- Independent probe is finally getting underway and will report next year
- Home Secretary wants information on how Sharia is 'misused or exploited'
- Sharia principles can adjudicate on family and inheritance matters between Muslims if all parties agree to use the system
- There are thought to be around 85 Sharia courts operating in Britain
Theresa May today announced an independent review into the harm done by Sharia law in Britain
A long-awaited independent review of Sharia law will examine how it can cause 'harm' in communities, Theresa May revealed today.
The Home Secretary said the investigation would look at the extent to which the Islamic legal system is being 'misused or exploited' to discriminate against women and others.
She added the inquiry will also assess how incompatible the application of Islamic law may be with the law in England and Wales.
Sharia law lays down a series of rules and guidelines for Muslims.
In Britain there are around 85 Sharia courts which rule in family and inheritance disputes between Muslims who agree to be bound by the decisions.
There are also some 'Sharia-compliant' financial products available through banks
Mrs May today confirmed the inquiry is under way and is expected to be completed by next year.
It will focus on several issues, including the treatment of women in divorce, domestic violence and custody cases.
Mona Siddiqui, a professor of Islamic studies at the University of Edinburgh, has been appointed chairwoman and will be joined by three panel members.
The panel will be advised by two religious and theological experts.
In a written statement to MPs, Mrs May said: 'This review will be a full, independent review to explore whether, and to what extent, the application of Sharia law may be incompatible with the law in England and Wales, such as legislation around equality.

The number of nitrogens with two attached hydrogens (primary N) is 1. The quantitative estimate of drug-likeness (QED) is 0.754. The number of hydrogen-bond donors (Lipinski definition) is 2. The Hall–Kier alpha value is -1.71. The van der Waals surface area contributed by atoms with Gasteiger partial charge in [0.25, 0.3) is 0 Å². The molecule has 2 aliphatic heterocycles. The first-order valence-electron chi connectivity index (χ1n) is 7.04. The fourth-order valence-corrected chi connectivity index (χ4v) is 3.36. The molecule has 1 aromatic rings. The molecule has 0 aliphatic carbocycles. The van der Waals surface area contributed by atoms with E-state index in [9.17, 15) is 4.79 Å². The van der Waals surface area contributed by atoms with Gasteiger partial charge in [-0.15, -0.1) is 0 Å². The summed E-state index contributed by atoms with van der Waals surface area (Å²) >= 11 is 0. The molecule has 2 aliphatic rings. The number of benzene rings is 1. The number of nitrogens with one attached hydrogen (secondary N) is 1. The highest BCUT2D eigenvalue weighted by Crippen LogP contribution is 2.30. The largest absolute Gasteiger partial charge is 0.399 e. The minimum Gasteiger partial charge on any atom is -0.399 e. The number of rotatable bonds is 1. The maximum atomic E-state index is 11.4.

'The review will also examine the ways in which Sharia may be being misused, or exploited, in a way that may discriminate against certain groups, undermine shared values or cause social harms.
'It will not be a review of the totality of Sharia law, which is a source of guidance for many Muslims in the UK.'
In a statement outside the Commons, she said: 'A number of women have reportedly been victims of what appear to be discriminatory decisions taken by Sharia councils and that is a significant concern.
'There is only one rule of law in our country, which provides rights and security for every citizen.'
Mrs May added the review will also look for best practice in relation to governance, transparency and assuring compliance and compatibility with UK law.
The Home Office initially announced an independent investigation of Sharia councils as part of the Government's counter-extremism strategy last September.
The panel includes retired high court judge Sir Mark Hedley, barrister Sam Momtaz and specialist family lawyer Anne Marie Hutchinson.
Imam Sayed Ali Abbas Razawi and Imam Qari Asim, who is chief imam at the Makkah mosque in Leeds, will advise the panel on religious and theological issues relating to aspects of Sharia law and how it is applied.
In a statement, review chairwoman Professor Siddiqui said: 'It's a privilege to be asked to chair such an important piece of work.
'At a time when there is so much focus on Muslims in the UK, this will be a wide ranging, timely and thorough review as to what actually happens in Sharia councils.'
When women described being beaten and abused, court officials laughed. Evil.
“Sharia courts review branded a ‘whitewash’ over appointment ‘bias’ concerns,” by Hannah Summers,Independent, July 9, 2016: